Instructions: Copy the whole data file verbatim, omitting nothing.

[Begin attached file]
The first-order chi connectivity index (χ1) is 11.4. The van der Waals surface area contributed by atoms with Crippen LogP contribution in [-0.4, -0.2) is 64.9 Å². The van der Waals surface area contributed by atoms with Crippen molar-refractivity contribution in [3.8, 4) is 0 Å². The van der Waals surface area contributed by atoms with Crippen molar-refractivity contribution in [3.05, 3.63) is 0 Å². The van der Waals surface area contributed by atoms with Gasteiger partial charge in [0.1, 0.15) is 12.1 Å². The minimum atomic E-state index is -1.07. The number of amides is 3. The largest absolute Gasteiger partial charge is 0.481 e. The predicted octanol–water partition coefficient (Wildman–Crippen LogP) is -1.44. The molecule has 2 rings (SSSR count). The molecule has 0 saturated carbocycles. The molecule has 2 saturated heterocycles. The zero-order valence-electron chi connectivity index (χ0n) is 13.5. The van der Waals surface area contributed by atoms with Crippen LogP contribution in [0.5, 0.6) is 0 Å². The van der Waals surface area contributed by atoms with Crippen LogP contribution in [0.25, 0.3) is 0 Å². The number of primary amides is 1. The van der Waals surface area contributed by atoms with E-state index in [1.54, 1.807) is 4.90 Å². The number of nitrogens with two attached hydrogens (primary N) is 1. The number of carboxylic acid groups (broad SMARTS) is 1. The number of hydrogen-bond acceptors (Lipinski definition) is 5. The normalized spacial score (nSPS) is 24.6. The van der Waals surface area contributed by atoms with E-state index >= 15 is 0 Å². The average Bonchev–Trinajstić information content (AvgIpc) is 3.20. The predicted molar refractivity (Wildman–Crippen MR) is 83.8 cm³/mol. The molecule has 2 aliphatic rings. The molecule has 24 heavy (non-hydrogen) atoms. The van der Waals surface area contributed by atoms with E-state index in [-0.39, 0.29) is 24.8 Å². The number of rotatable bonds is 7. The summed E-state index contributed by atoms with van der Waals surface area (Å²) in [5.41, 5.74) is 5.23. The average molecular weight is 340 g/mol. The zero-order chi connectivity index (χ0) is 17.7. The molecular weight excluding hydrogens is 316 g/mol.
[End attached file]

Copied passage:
The first-order chi connectivity index (χ1) is 11.4. The van der Waals surface area contributed by atoms with Crippen LogP contribution in [-0.4, -0.2) is 64.9 Å². The van der Waals surface area contributed by atoms with Crippen molar-refractivity contribution in [3.8, 4) is 0 Å². The van der Waals surface area contributed by atoms with Crippen molar-refractivity contribution in [3.05, 3.63) is 0 Å². The van der Waals surface area contributed by atoms with Gasteiger partial charge in [0.1, 0.15) is 12.1 Å². The minimum atomic E-state index is -1.07. The number of amides is 3. The largest absolute Gasteiger partial charge is 0.481 e. The predicted octanol–water partition coefficient (Wildman–Crippen LogP) is -1.44. The molecule has 2 rings (SSSR count). The molecule has 0 saturated carbocycles. The molecule has 2 saturated heterocycles. The zero-order valence-electron chi connectivity index (χ0n) is 13.5. The van der Waals surface area contributed by atoms with Crippen LogP contribution in [0.5, 0.6) is 0 Å². The van der Waals surface area contributed by atoms with Crippen LogP contribution in [0.25, 0.3) is 0 Å². The number of primary amides is 1. The van der Waals surface area contributed by atoms with E-state index in [1.54, 1.807) is 4.90 Å². The number of nitrogens with two attached hydrogens (primary N) is 1. The number of carboxylic acid groups (broad SMARTS) is 1. The number of hydrogen-bond acceptors (Lipinski definition) is 5. The normalized spacial score (nSPS) is 24.6. The van der Waals surface area contributed by atoms with E-state index >= 15 is 0 Å². The average Bonchev–Trinajstić information content (AvgIpc) is 3.20. The predicted molar refractivity (Wildman–Crippen MR) is 83.8 cm³/mol. The molecule has 2 aliphatic rings. The molecule has 24 heavy (non-hydrogen) atoms. The van der Waals surface area contributed by atoms with E-state index in [-0.39, 0.29) is 24.8 Å². The number of rotatable bonds is 7. The summed E-state index contributed by atoms with van der Waals surface area (Å²) in [5.41, 5.74) is 5.23. The average molecular weight is 340 g/mol. The zero-order chi connectivity index (χ0) is 17.7. The molecular weight excluding hydrogens is 316 g/mol.